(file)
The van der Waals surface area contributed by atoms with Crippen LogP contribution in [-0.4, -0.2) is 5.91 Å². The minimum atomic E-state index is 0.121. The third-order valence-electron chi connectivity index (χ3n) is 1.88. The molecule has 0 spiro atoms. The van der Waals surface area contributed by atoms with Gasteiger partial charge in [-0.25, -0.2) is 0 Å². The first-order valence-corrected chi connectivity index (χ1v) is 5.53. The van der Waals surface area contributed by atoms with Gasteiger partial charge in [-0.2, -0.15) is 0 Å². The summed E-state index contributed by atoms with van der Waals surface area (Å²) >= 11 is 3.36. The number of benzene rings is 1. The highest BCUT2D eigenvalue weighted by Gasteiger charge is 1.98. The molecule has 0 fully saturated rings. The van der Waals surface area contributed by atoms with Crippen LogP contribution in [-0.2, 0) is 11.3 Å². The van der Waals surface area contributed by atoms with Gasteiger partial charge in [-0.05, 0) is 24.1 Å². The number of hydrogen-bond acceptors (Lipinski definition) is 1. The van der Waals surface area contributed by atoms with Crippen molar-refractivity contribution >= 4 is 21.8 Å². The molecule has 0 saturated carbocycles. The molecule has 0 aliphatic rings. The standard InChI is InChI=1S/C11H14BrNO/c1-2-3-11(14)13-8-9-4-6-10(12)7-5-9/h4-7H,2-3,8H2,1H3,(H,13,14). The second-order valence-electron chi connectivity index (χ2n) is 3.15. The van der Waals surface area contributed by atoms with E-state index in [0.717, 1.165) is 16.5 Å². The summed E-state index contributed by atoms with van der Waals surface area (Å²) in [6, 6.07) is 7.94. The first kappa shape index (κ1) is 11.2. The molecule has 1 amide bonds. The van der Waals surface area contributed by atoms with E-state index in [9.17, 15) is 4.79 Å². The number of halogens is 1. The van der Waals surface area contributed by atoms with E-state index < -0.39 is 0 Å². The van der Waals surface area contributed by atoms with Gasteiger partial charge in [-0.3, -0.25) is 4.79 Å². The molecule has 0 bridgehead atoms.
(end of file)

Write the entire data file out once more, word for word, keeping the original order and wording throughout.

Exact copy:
The van der Waals surface area contributed by atoms with Crippen LogP contribution in [-0.4, -0.2) is 5.91 Å². The minimum atomic E-state index is 0.121. The third-order valence-electron chi connectivity index (χ3n) is 1.88. The molecule has 0 spiro atoms. The van der Waals surface area contributed by atoms with Gasteiger partial charge in [-0.25, -0.2) is 0 Å². The first-order valence-corrected chi connectivity index (χ1v) is 5.53. The van der Waals surface area contributed by atoms with Gasteiger partial charge in [-0.2, -0.15) is 0 Å². The summed E-state index contributed by atoms with van der Waals surface area (Å²) >= 11 is 3.36. The number of benzene rings is 1. The highest BCUT2D eigenvalue weighted by Gasteiger charge is 1.98. The molecule has 0 fully saturated rings. The van der Waals surface area contributed by atoms with Crippen LogP contribution in [-0.2, 0) is 11.3 Å². The van der Waals surface area contributed by atoms with Gasteiger partial charge in [-0.05, 0) is 24.1 Å². The number of hydrogen-bond acceptors (Lipinski definition) is 1. The van der Waals surface area contributed by atoms with Crippen molar-refractivity contribution >= 4 is 21.8 Å². The molecule has 0 saturated carbocycles. The molecule has 0 aliphatic rings. The standard InChI is InChI=1S/C11H14BrNO/c1-2-3-11(14)13-8-9-4-6-10(12)7-5-9/h4-7H,2-3,8H2,1H3,(H,13,14). The second-order valence-electron chi connectivity index (χ2n) is 3.15. The van der Waals surface area contributed by atoms with E-state index in [0.717, 1.165) is 16.5 Å². The summed E-state index contributed by atoms with van der Waals surface area (Å²) in [6, 6.07) is 7.94. The first kappa shape index (κ1) is 11.2. The molecule has 1 amide bonds. The van der Waals surface area contributed by atoms with E-state index in [9.17, 15) is 4.79 Å². The number of halogens is 1. The van der Waals surface area contributed by atoms with E-state index < -0.39 is 0 Å². The van der Waals surface area contributed by atoms with Gasteiger partial charge in [-0.3, -0.25) is 4.79 Å². The molecule has 0 bridgehead atoms.